All in all, DUMBO is the ideal spot for those summer days to spend with friends or the family. You can go on a gallery crawl, buy a Swedish couch, indulge in some cookies and ride a carousel in the quaint neighborhood tucked underneath the Manhattan and Brooklyn Bridges.
By Yesica Balderrama
Digital publishing is championed as being the greener alternative to print. Less printing means less paper, trees are spared, and CO2 emissions decrease, right? What about the energy used to make digital devices? The energy consumed while using the digital devices? What happens to the devices we discard? Neither print nor web is better than the other when it comes to preserving the environment. Print and web publications are produced and consumed differently and have different effects on the environment. Print involves ink, plates, plant emissions, print production and disposal, while digital involves content production, electricity and devices.
Digital publishing has grown rapidly over the past few years. Mobile, tablet and web design provide new platforms for publishing and information can be accessed from any place at any time. Established publications are transitioning to reach newer and broader audiences, but this is hardly the first time print was threatened by another medium. Before the Internet, there was television, radio, telephone and the phonograph.. According to an article by Octave Uzanne titled, “The End of Books,” the latter was expected to replace printing in 1894. Two centuries later, print has survived, and it is unlikely print will ever completely vanish or be replaced.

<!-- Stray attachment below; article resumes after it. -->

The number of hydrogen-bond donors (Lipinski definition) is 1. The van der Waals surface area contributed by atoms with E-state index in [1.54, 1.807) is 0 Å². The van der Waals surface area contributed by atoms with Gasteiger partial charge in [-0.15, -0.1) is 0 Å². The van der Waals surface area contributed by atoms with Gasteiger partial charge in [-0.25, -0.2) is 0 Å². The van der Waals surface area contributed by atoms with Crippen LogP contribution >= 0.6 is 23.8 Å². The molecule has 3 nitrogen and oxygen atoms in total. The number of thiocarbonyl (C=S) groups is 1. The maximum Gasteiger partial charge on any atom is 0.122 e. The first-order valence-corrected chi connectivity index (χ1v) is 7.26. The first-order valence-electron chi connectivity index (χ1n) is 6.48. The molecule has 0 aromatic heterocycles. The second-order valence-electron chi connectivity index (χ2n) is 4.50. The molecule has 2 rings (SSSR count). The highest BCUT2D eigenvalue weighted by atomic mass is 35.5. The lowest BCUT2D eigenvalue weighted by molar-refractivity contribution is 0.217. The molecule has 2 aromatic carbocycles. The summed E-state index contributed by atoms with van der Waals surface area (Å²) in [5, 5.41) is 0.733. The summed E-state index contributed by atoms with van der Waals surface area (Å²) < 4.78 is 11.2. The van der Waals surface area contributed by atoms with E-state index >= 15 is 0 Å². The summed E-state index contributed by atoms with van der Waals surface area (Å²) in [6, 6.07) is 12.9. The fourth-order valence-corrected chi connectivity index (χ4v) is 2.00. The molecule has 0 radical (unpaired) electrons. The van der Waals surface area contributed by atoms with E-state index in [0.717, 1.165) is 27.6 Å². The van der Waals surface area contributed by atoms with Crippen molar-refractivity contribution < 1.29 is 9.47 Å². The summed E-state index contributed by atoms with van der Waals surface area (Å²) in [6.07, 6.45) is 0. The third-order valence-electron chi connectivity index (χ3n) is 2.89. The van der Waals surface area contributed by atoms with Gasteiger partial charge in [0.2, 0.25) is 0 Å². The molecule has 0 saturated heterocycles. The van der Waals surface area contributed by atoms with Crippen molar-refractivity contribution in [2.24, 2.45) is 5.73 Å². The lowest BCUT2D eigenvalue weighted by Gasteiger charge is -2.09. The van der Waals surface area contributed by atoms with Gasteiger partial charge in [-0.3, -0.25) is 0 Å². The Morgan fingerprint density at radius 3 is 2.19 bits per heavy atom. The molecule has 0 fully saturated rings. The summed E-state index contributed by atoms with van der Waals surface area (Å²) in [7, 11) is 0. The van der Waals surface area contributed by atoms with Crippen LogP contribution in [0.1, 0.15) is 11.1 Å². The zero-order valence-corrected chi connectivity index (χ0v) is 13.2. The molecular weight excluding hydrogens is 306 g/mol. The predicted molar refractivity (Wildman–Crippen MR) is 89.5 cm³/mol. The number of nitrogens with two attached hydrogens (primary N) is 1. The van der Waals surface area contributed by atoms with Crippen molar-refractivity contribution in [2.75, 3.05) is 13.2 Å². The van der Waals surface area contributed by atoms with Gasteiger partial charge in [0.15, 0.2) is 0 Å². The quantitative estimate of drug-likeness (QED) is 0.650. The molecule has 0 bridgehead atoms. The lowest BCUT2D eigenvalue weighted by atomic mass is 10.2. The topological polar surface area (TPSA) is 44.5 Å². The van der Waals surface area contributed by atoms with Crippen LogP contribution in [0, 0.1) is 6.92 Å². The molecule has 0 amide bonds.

Trees are destroyed to make paper, but electronic devices are made from toxic materials discarded into the environment and require electricity to run. Devices contain beryllium, mercury, tin, cadmium, polyvinyl chloride and lead. They release harmful hydrocarbons and dioxins, which cause health and pollution problems. The waste is then dumped in other countries, largely in Guiyu, China. Workers in these electronic dumping grounds scour the waste to disassemble it, or to recapture parts.